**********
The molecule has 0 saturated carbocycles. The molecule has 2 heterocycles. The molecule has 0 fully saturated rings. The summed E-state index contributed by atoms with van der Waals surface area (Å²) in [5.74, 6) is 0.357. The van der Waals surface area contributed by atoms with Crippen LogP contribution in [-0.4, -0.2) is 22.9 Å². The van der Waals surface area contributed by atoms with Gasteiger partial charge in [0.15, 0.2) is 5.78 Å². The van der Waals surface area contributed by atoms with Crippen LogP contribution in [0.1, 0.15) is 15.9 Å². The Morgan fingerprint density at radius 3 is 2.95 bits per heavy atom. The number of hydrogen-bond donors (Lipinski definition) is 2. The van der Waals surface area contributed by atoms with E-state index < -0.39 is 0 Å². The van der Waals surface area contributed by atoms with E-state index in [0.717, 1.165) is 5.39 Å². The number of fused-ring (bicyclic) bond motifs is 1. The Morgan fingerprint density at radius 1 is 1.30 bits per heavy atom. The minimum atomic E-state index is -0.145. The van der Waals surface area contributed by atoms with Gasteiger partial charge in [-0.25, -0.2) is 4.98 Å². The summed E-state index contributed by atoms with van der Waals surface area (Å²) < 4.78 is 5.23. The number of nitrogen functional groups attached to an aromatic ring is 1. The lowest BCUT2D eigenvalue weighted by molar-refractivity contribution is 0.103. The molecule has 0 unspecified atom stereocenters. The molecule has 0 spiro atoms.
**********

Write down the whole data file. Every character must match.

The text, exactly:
The molecule has 0 saturated carbocycles. The molecule has 2 heterocycles. The molecule has 0 fully saturated rings. The summed E-state index contributed by atoms with van der Waals surface area (Å²) in [5.74, 6) is 0.357. The van der Waals surface area contributed by atoms with Crippen LogP contribution in [-0.4, -0.2) is 22.9 Å². The van der Waals surface area contributed by atoms with Gasteiger partial charge in [0.15, 0.2) is 5.78 Å². The van der Waals surface area contributed by atoms with Crippen LogP contribution in [0.1, 0.15) is 15.9 Å². The Morgan fingerprint density at radius 3 is 2.95 bits per heavy atom. The number of hydrogen-bond donors (Lipinski definition) is 2. The van der Waals surface area contributed by atoms with E-state index < -0.39 is 0 Å². The van der Waals surface area contributed by atoms with E-state index in [0.717, 1.165) is 5.39 Å². The number of fused-ring (bicyclic) bond motifs is 1. The Morgan fingerprint density at radius 1 is 1.30 bits per heavy atom. The minimum atomic E-state index is -0.145. The van der Waals surface area contributed by atoms with Gasteiger partial charge in [-0.25, -0.2) is 4.98 Å². The summed E-state index contributed by atoms with van der Waals surface area (Å²) < 4.78 is 5.23. The number of nitrogen functional groups attached to an aromatic ring is 1. The lowest BCUT2D eigenvalue weighted by molar-refractivity contribution is 0.103. The molecule has 0 unspecified atom stereocenters. The molecule has 0 spiro atoms.